8) They were multi-purpose warriors
The verse also says that the men were “expert in war with all weapons of war”. In all situations, the men were full of faith, spoke the word of God and found themselves in victory.
9) They were stouthearted men
“They didn’t emotionally collapse every time a situation came up. Just like your pastors. Every time I come, there seem to be a situation harder than the last one, but there they are, still smiling and strong on the inside. You can’t even tempt them to give up,” said Pringle.
10) They could keep rank
Finally, the verse says the men “could keep rank.” Pringle underscored this point.
“The anointing flows down the line of authority, not the line of friendship,” he taught. “Some people wanted Jesus to be their friend, but not their Lord. But we need to understand that the authority flows from Jesus to His church, to His leaders. God has put people over our lives, to lead and guide us into the blessings of God.”
Pringle explained that while the personal relationship of a Christian with Christ is important, the corporate relationship is important as well.
“Christ is the Head and we are the Body; we need to remain connected to the head and connected to one another. Out of this comes an invincible army that Jesus is raising up.”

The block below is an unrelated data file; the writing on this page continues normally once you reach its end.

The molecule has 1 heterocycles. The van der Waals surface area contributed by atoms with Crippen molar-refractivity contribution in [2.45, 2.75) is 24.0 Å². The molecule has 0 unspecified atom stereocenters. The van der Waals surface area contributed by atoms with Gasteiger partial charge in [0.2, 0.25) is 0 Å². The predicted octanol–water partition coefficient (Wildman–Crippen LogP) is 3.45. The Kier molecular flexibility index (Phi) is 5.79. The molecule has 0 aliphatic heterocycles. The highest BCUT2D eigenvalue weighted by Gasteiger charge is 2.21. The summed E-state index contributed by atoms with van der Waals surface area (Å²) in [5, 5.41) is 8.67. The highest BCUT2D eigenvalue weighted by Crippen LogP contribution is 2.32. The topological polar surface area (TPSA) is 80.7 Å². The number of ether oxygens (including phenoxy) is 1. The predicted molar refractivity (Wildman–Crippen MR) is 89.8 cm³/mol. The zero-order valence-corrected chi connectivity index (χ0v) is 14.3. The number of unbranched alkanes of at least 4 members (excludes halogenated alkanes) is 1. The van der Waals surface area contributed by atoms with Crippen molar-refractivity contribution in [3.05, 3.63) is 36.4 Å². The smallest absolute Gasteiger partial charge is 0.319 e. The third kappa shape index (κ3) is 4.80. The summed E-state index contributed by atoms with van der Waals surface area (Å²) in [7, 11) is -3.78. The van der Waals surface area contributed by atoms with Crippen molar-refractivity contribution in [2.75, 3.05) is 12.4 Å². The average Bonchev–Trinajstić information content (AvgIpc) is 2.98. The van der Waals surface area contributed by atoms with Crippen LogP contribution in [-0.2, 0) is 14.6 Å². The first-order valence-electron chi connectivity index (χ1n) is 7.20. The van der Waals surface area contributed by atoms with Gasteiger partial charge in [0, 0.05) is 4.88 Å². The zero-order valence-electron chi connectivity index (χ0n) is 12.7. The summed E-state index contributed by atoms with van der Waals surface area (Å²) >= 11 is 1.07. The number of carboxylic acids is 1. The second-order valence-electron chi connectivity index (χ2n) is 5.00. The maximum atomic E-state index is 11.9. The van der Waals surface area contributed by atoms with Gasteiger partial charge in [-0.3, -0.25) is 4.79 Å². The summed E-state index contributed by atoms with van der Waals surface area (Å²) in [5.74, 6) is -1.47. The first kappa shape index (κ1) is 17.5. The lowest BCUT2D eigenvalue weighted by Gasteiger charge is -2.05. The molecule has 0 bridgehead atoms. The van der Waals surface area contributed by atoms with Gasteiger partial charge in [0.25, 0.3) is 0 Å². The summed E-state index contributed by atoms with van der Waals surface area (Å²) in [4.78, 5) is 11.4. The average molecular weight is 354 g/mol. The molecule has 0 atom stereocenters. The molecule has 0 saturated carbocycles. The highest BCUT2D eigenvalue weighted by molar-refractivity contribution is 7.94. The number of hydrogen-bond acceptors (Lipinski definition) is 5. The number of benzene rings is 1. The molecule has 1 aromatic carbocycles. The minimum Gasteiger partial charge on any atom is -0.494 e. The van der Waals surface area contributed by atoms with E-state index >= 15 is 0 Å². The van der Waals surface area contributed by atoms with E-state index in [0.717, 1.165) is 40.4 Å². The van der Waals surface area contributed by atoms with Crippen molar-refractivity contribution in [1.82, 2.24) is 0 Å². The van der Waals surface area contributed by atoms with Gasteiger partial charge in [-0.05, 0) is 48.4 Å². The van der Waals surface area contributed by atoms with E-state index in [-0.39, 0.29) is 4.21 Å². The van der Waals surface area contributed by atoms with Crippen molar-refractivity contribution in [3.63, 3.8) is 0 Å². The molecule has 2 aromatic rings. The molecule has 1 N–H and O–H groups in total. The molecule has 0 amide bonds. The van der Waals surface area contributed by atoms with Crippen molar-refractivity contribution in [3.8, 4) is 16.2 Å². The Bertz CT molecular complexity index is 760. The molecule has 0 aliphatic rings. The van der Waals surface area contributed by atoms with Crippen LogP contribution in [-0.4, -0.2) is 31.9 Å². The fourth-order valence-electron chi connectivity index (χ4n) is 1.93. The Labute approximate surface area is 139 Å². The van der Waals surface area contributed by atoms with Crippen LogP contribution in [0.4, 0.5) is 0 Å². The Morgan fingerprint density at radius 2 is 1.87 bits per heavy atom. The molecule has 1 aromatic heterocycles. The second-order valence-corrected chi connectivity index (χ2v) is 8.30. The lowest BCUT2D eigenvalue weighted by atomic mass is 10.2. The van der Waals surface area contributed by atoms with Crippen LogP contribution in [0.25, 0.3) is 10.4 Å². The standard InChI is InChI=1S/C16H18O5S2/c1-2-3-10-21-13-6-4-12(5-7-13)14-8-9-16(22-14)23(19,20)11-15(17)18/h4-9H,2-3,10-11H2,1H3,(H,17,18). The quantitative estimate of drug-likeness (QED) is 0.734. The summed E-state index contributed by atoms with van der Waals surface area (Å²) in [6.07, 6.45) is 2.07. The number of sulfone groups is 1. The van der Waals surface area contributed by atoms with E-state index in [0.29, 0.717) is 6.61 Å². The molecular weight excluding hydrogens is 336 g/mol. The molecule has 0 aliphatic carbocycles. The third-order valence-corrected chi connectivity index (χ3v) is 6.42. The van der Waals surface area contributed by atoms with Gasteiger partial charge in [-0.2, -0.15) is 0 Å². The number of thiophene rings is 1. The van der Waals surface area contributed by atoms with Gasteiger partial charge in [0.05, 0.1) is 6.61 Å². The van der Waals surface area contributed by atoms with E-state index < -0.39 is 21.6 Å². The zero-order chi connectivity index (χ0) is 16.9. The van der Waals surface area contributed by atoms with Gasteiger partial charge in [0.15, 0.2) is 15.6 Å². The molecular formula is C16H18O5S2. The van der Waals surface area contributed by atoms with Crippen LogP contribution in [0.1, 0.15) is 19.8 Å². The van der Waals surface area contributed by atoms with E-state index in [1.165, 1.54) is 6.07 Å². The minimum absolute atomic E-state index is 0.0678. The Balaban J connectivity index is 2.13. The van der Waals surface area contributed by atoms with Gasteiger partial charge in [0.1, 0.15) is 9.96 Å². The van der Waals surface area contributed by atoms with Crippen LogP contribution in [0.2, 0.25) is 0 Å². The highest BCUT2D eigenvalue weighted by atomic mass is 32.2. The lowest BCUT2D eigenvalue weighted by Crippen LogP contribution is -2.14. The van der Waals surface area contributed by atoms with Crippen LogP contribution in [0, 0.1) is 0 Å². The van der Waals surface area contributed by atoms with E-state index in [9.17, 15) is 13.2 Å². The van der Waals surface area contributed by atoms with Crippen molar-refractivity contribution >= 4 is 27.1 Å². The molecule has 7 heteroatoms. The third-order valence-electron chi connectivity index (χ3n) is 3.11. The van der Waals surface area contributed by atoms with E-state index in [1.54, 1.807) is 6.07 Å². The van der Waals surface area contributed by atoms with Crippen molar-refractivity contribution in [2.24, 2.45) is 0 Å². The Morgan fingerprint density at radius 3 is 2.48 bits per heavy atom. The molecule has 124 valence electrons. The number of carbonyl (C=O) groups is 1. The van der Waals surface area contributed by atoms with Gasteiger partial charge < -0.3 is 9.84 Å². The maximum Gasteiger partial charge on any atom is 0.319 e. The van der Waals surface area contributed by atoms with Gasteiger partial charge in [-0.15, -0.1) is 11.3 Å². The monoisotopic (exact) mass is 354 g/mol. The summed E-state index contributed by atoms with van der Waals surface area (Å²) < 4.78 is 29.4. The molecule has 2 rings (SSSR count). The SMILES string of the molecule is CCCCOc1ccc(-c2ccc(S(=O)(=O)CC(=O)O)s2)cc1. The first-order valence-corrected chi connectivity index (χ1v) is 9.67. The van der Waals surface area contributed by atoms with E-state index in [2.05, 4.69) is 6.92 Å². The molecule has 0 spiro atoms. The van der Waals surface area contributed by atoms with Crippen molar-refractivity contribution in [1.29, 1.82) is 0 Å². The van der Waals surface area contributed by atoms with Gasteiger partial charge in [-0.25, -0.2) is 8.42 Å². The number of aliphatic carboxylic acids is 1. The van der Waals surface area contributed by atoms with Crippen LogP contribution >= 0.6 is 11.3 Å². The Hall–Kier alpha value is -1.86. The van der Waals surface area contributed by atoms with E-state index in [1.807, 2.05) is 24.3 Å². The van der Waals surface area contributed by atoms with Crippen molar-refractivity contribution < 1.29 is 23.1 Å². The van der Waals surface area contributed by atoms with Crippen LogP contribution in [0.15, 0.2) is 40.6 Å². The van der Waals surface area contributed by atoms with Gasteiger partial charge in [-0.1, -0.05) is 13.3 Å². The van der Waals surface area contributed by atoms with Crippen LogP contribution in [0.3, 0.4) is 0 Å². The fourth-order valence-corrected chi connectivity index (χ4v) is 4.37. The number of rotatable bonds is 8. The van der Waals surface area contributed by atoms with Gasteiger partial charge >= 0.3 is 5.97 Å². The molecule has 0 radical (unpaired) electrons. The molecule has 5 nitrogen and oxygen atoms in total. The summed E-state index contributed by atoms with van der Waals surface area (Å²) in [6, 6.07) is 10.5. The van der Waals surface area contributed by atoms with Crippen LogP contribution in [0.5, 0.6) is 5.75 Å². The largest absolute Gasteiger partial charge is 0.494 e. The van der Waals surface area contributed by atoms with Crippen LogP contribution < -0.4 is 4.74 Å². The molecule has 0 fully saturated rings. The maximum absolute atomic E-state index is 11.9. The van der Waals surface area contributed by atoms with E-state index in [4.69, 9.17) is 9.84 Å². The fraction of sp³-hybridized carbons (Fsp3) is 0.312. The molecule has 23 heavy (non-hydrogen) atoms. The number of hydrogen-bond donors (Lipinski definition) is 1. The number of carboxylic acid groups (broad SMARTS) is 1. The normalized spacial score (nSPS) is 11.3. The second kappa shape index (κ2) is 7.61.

In 1 Samuel 30, when David and his men were away at battle, the Amalekites took captive of their wives and children. David, like his men, lost everything he ever gained, but the people turned against him, blamed him for what had happened and spoke of stoning him.
In his lowest moment, he chose to “strengthen himself in the Lord”. While he could easily have commended the elites in his army to pursue his enemies, David stopped and went to inquire of the Lord of what he should do next.
“This is discipleship in action,” Pringle said. “David was an expert in war, he could even deal with giants, but he chose to ask God. This shows that David had made God Lord over his life.”
Pringle drove the point home by sharing about David in Psalm 27:4, where he was constantly asking of the Lord, submitting himself to what God wanted him to do.
“If you are willing to hear from the Lord, you will hear the strategy that you need for your life,” said Pringle.
“While you are looking at what you have lost, He is looking at what you can gain in the future.”
Members received deep revelations from this powerful message. Victor Wong, 28, a bank executive said, “My takeaway on today’s sermon was that as disciples, we should move from ‘why’ to ‘what’. When David was faced with trials, he didn’t ask God why things happened the way it did, neither did he take things into his own hands, instead he committed it to the Lord. We need to move from having God as our Savior to God as our Lord. Let Him have the first say in our plans, and we’ll find ourselves spending less time running to Him for help.”